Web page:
Luddite

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Related to Luddites: Amish, Chartists, Fabians

Lud·dite

 (lŭd′īt)
n.
1. Any of a group of British workers who between 1811 and 1816 rioted and destroyed laborsaving textile machinery in the belief that such machinery would diminish employment.
2. One who opposes technical or technological change.

[After Ned Ludd, an English laborer who was supposed to have destroyed weaving machinery around 1779.]

Lud′dism n.

Luddite

(ˈlʌdaɪt)
n
1. (Historical Terms) any of the textile workers opposed to mechanization who rioted and organized machine-breaking between 1811 and 1816
2. any opponent of industrial change or innovation
adj
(Historical Terms) of or relating to the Luddites
[C19: alleged to be named after Ned Ludd, an 18th-century Leicestershire workman, who destroyed industrial machinery]
ˈLuddism n

Lud•dite

(ˈlʌd aɪt)

n.
1. a member of any of various bands of workers in England (1811–16) who destroyed industrial machinery in the belief that its use diminished employment.
2. any opponent of new technologies or of technological change.
[1805–15; after Ned Ludd, 18th-century Leicestershire worker who originated the idea; see -ite1]
ThesaurusAntonymsRelated WordsSynonymsLegend:
Noun1.Luddite - any opponent of technological progress
adversary, antagonist, opposer, resister, opponent - someone who offers opposition
2.Luddite - one of the 19th century English workmen who destroyed laborsaving machinery that they thought would cause unemployment
working man, working person, workingman, workman - an employee who performs manual or industrial labor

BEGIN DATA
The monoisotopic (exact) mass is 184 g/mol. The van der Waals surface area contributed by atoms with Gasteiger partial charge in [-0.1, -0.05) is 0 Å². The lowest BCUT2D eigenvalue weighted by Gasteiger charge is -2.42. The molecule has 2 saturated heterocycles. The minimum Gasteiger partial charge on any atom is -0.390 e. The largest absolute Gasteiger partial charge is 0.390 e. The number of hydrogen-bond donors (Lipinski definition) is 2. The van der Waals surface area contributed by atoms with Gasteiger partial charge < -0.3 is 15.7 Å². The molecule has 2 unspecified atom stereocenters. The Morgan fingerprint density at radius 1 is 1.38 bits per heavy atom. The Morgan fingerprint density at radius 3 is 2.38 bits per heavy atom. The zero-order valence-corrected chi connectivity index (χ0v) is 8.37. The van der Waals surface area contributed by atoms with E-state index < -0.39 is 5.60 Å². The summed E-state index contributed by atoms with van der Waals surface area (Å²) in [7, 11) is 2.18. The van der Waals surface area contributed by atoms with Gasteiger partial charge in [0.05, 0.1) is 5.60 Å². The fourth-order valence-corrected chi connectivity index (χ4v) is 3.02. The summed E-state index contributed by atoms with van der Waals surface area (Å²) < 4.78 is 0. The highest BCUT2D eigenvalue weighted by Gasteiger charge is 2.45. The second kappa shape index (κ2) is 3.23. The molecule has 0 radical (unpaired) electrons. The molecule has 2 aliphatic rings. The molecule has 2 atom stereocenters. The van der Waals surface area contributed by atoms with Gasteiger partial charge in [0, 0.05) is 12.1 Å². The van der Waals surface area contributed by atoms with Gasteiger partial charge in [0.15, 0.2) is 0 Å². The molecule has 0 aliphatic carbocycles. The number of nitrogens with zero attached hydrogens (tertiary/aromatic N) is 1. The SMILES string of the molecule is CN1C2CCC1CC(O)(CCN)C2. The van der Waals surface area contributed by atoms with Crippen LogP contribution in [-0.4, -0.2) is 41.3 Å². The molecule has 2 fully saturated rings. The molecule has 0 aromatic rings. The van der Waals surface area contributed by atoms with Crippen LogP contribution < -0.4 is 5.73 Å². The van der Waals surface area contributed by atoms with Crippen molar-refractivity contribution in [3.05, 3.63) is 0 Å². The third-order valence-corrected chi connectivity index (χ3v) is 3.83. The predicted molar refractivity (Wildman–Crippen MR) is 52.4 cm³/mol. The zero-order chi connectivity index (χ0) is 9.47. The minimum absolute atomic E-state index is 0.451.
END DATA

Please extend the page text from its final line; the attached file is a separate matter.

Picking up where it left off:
Translations
ludita
Luddit
ludista
luddiitti
luddit

Luddite

[ˈlʌdaɪt]
A. ADJludita, ludista
B. Nludita mf, ludista mf

Luddite

(Hist, fig)
nMaschinenstürmer m
adjmaschinenstürmerisch

Luddite

[ˈlʌdaɪt] n & adj (frm) → luddista (m/f)
References in periodicals archive ?
That year, rock-throwing Luddites also attacked University of Aachen researcher Detlef Barsch as he tried to rescue his virus-resistant sugar beets.
Dave Hazell, of computer firm Intel, said: "Despite what we read, we are not a nation of Luddites.
A PLAQUE to the Yorkshire Luddites has been unveiled at a pub where the rebels plotted their rebellion more than 200 years ago.
I may need some time off before I start to write columns about how the Luddites were much misunderstood and have got a very bad press over the years -- Broadcaster and Private Eye editor Ian Hislop.
The lineup included such heavy hitters as Kirkpatrick Sale, author of Rebels Against the Future: The Luddites and Their War on the Industrial Revolution; Jeremy Rifkin, head of the Foundation on Economic Trends; Stephanie Mills, from the Great Lakes Bioregional Congress; Andrew Kimbrell, head of the International Center for Technological Assessment; and Vandana Shiva, head of Research Foundation for Science, Technology, and Natural Resource Policy.
THE rioting hordes who descended upon Quebec last weekend for the Summit of the Americas deserve many names: Luddites, malcontents, high-volume whiners.
Lenape Forge, Pennsylvania Although progressive critics like to invoke the memory of the Luddites to counter hightech communications hype, a number of labor unions are exploring inventive ways of using the internet for organizing.
hosted by huddersfield Local history Society and the University of huddersfield history Department, the lecture entitled, York Castle and its political prisoners: the Luddites in a broader context, is on Thursday, April 16, at 7.
The Luddites, who where masked and worked at night, enjoyed the support of many locals wherever they came, but being caught could have very grave consequences indeed.
Most of the arguments against cloning amount to little more than a reformulation of the old familiar refrain of Luddites everywhere: "If God had meant for man to fly, he would have given us wings.
One Fox executive, speaking on the condition he not be identified, termed baseball officials Luddites (a group of English workmen in the 18th century who opposed technological change).
The university organised the Luddite LINK partnership, and both bodies worKed together on a leaflet tracing the final journey of William Horsfall, the Marsden mill-owner Killed by Luddites on Crosland Moor.